Ling Cui, Pamela R. Schroeder and Paul A. Sack
Simplified systems were initially developed using this construct to help adjust insulin infusions, but more complex software has since been developed to account for a variety of clinical inpatient scenarios. FDA-approved inpatient electronic glycemic management systems include Glucommander (Glytec), EndoTool System (Monarch Medical Technologies), and GlucoStabilizer (Medical Decision Network). Another system is the Cores Diabetes App, which gives practitioners tools to calculate insulin doses but does not adjust insulin automatically and therefore has not required FDA approval.
Glytec’s Glucommander system uses evidence-based multivariate algorithms to provide care teams with insulin dosing recommendations that continuously recalculate and dynamically adjust to individual patients’ changing conditions, accounting for oral intake, weight, insulin sensitivities, and other clinical variables. It can be used with certain EMR systems, which allows the sharing of patients’ data, including blood glucose and laboratory test values. It is cleared by the FDA for use with continuous IV insulin infusion, transition from IV to SQ insulin, SQ insulin, and hospital-to-home transitions. It has also been cleared for outpatient use in pediatric and adult patients with diabetes (20).
To initiate a continuous IV insulin infusion, a bedside fingerstick blood glucose value is entered, and the system calculates an initial insulin infusion rate. Based on the rate of change in glucose level, a system alert notifies a nurse when the next blood glucose value is needed, which may be anywhere from 20 to 120 minutes later. The system continues recommending insulin infusion rates until IV insulin is discontinued (19). When a patient is stable and ready to transition to SQ insulin, the system can calculate basal and prandial insulin doses based on recent infusion rates.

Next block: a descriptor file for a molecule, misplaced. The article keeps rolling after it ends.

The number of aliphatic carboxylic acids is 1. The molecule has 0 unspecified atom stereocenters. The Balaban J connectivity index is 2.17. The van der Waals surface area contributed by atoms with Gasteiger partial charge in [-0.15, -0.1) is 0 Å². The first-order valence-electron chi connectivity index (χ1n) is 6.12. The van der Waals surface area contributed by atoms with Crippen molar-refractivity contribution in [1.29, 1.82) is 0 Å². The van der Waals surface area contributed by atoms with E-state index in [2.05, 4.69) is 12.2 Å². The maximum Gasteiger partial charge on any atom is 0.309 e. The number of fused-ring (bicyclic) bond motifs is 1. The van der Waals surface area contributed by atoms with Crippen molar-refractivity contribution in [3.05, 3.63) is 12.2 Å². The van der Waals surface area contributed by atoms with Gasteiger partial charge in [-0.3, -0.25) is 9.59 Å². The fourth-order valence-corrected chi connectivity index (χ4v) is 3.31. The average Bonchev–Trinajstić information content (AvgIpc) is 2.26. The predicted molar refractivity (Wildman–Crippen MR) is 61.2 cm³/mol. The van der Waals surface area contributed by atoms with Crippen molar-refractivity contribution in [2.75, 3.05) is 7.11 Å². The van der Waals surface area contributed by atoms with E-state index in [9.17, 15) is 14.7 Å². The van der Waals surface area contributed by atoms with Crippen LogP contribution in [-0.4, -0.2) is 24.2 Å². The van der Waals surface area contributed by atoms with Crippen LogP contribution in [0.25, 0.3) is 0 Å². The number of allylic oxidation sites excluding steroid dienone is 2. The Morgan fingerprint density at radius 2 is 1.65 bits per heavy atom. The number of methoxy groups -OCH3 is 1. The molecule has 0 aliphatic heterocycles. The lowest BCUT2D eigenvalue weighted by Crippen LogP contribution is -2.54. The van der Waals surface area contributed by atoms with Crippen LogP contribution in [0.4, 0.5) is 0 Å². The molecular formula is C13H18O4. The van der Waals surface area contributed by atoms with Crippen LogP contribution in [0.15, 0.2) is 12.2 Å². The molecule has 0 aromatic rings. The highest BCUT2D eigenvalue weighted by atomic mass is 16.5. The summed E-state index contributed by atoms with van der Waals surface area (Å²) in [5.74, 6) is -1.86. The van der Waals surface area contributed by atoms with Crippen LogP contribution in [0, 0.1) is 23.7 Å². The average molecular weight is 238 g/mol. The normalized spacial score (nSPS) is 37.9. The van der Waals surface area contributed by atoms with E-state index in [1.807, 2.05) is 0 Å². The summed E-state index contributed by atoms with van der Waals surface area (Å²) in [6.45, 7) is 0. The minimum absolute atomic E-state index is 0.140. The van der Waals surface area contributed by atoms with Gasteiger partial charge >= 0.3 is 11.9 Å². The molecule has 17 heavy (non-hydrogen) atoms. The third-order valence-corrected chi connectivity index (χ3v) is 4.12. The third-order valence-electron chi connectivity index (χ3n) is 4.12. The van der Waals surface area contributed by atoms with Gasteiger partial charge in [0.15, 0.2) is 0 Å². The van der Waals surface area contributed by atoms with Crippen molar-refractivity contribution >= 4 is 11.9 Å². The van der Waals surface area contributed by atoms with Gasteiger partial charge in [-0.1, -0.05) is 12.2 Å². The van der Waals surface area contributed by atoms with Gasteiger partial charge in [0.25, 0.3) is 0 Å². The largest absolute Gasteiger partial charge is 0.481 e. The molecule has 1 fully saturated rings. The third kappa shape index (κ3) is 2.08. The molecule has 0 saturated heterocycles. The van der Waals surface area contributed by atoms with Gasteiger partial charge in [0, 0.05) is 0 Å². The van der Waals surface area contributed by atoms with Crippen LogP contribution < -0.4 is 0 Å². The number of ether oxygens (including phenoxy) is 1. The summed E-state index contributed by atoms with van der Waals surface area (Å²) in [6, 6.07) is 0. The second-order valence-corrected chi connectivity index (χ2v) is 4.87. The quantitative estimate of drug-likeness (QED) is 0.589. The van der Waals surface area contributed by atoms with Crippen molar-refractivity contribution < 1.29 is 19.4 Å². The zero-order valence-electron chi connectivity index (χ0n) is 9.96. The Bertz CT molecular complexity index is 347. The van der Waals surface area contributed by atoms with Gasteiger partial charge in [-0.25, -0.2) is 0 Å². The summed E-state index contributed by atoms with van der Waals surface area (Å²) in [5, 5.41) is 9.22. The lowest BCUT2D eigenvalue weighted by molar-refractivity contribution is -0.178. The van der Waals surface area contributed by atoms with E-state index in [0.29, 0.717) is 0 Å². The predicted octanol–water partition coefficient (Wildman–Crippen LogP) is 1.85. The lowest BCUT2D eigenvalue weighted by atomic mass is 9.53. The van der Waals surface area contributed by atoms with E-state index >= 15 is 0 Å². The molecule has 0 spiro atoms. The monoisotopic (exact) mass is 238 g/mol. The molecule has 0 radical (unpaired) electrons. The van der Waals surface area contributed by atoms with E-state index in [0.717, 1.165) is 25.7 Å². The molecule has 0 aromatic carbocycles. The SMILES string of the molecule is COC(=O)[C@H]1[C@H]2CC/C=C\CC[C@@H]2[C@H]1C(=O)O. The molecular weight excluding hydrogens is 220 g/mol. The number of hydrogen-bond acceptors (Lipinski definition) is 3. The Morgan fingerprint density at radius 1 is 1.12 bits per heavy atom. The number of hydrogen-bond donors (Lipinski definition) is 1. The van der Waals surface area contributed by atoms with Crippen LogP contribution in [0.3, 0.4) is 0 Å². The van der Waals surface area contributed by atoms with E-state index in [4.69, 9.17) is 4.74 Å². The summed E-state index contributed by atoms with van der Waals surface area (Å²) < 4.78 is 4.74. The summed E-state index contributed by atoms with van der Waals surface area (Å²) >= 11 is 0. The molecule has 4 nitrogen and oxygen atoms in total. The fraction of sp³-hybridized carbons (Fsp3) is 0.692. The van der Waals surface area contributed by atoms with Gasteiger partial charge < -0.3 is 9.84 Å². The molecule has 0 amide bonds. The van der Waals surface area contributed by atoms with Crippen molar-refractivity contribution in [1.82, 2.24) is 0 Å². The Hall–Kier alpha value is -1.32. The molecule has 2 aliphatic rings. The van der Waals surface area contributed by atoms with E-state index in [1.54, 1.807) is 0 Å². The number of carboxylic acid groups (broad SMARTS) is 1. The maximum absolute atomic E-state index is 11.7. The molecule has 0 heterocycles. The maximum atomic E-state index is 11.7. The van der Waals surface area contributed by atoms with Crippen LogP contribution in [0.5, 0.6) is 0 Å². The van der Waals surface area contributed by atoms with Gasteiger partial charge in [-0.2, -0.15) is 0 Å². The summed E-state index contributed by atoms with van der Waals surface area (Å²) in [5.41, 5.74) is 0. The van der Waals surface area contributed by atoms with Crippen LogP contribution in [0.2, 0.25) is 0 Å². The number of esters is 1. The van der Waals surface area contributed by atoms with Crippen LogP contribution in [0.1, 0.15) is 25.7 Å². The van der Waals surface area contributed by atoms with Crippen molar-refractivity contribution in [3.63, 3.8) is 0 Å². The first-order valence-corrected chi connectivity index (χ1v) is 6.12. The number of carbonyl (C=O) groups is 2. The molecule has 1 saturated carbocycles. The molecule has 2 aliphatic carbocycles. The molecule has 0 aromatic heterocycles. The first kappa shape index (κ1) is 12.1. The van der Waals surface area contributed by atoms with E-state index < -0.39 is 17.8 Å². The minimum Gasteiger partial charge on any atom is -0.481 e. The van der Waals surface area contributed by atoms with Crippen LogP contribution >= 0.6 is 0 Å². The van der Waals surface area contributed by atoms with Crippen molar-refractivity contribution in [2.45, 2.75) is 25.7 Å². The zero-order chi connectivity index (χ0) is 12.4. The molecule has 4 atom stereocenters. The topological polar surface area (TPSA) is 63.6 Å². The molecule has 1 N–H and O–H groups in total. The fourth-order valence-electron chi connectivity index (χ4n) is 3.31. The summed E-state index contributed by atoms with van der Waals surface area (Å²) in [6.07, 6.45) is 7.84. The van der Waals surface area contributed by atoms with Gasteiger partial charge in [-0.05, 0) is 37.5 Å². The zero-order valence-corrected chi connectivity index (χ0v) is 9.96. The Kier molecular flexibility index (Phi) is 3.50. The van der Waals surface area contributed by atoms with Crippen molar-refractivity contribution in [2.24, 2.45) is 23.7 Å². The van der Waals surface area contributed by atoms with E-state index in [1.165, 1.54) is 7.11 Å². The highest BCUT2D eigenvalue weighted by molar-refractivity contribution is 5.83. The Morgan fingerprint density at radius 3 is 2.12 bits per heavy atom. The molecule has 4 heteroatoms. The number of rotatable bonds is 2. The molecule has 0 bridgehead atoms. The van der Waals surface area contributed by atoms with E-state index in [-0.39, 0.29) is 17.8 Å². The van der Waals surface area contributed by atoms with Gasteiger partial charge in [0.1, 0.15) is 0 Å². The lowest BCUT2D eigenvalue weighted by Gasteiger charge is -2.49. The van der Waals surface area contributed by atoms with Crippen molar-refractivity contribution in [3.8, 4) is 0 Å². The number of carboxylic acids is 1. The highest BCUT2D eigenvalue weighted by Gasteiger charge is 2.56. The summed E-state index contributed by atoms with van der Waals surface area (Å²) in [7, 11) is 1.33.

To initiate SQ insulin, a total daily dose (TDD) of insulin can be calculated from the patients’ weight or based on previous experience from the outpatient setting (20). The TDD is then divided between basal and prandial insulin doses. Prandial insulin can be a fixed dose or can be based on a patient’s insulin-to-carbohydrate (I:C) ratio. The program automatically adjusts prandial doses based on the amount of carbohydrates entered by the nurse and previous responses. The Glucommander’s algorithm provides real-time dose changes from meal to meal (prandial insulin dosing) and day to day (basal insulin dosing) without requiring a new order from the provider.
Several safety features are built into the software, including nurse verification of doses, missed dose reminders with alarms, entry of mealtime carbohydrates, and hypoglycemia correction algorithms (20). Theoretically, if the initial dose of insulin initiated by a provider is reasonably close to the dose that a patient actually needs, blood glucose should be well controlled during the entire hospital course without any further provider intervention.
Glytec’s software package includes Glucommander to help adjust insulin doses and also offers surveillance, alerting, analytics, and reporting capabilities (20). Studies have shown that Glucommander implementation decreased hyperglycemia, hypoglycemia, time to target blood glucose, average length of stay, 30-day readmissions, and postoperative complications (21–24). In addition, there was an increase in nurses’ satisfaction and significant cost saving (25,26).
- This article originally appeared on Clinical Diabetes.